When Shukra Munawwar excelled in the Sri Lankan version of ‘Who Wants to be a Millionaire’ on a local TV channel, the 17-year-old schoolgirl from the south of Sri Lanka brought all Sri Lankans together in one joyous celebration.
It was not just her sincerity, her candid and cheerful demeanour that captured the hearts across religious and ethnic divides.
It was her story, her talent, her skill and her determination.
Shukra, beautifully clad in a head scarf and exceptionally knowledgeable in her answers, was not just another Muslim girl – she was a Sri Lankan young woman, who epitomised the hopes and dreams of her generation.
In a nation that has been more than divided – deeply wounded in fact – following the brutal Easter Sunday massacre in churches and hotels that saw over 300 dead and countless wounded, many still in deep trauma and recovery, Shukra was the healing balm we all needed.
The recent controversy over the cremation of COVID-19 victims had only widened the level of tensions.
But none of it was visible, when post after post on social media, shared by jubilant people of all ethnicities and religions, celebrated Shukra and her exceptional skills and talent tested on the screen.
There are lessons for us all here.
The courageous young woman up on the stage, telling her story of how she came to take part in the ‘Who Wants to Be a Millionaire’ style contest on Sirasa TV, bubbled over with enthusiasm and hope.
She may have been from a less than affluent background but she was richer than many who boast of wealth, could be.
She was richer in her values, in her attitude and outlook in life and her unstoppable hope of a better tomorrow.
She came to take part in the show, she said, because she needed to buy a laptop computer to continue her studies online.
Her mother, who accompanied her to the show, couldn’t afford to buy one for her – her father was too sick to work and was bedridden. But she was determined to rise above it all.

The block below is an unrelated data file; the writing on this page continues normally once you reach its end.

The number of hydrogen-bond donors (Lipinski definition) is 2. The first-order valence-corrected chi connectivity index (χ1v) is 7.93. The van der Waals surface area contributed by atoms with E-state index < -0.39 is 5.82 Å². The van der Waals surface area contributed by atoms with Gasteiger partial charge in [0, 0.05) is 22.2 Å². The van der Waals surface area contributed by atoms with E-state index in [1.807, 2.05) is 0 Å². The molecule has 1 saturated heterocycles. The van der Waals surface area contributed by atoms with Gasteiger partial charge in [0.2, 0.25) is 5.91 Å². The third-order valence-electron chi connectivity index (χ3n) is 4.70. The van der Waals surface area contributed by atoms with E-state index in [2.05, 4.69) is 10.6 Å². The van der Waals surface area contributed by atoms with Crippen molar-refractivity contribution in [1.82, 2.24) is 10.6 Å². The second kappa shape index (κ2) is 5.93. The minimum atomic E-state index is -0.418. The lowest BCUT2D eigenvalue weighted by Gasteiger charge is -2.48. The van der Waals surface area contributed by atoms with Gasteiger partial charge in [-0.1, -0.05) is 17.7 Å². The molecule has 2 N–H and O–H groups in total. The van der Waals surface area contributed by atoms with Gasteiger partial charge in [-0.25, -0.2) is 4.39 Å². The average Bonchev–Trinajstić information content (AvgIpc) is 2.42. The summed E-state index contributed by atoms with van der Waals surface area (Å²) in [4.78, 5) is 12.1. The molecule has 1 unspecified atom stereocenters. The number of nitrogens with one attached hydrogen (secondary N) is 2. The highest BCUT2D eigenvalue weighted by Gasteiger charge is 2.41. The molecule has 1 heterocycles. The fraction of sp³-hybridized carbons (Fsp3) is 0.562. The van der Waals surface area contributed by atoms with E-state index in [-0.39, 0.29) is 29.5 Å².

In one single sentence, watched by thousands, this cheerful young woman was able to highlight the plight of hundreds of children who cannot afford the resources needed to pursue a holistic online study experience in Sri Lanka.
Her story was sad but she didn’t cry sharing it. Instead, she chose to say what needed to be heard – that stories like hers should only serve to make one stronger, enabling one to reach heights of doing the impossible.
Never give up, she said. Until you have reached your goal.
I am here, she said, because I know the difficulties children doing online classes face in economically challenged families.
Respect your parents, she said, especially when they cannot afford to buy you what you want.
Give us all an equal stage to show our talents, she said, no matter where we come from.
At a time when average youngsters of her age spend the majority of their time either constantly engaged with a device or playing games, often choosing the solitary confinement of their rooms, Shukra gave us all hope that among them are young women and men like her, who still find the time and the ability to acquire knowledge that matters.
Someday, I want to be the CEO of a well-known organisation, said this cheerful young woman with the candour that the young could muster, her eyes sparkling.
Singlehandedly capturing a nation’s love and warmth.
Shukra has a powerful message for us all – she refused to curse the darkness – instead, she chose to light a candle and let the light cast its glow upon herself and the others.
May we meet more and more young people the calibre of Shukra.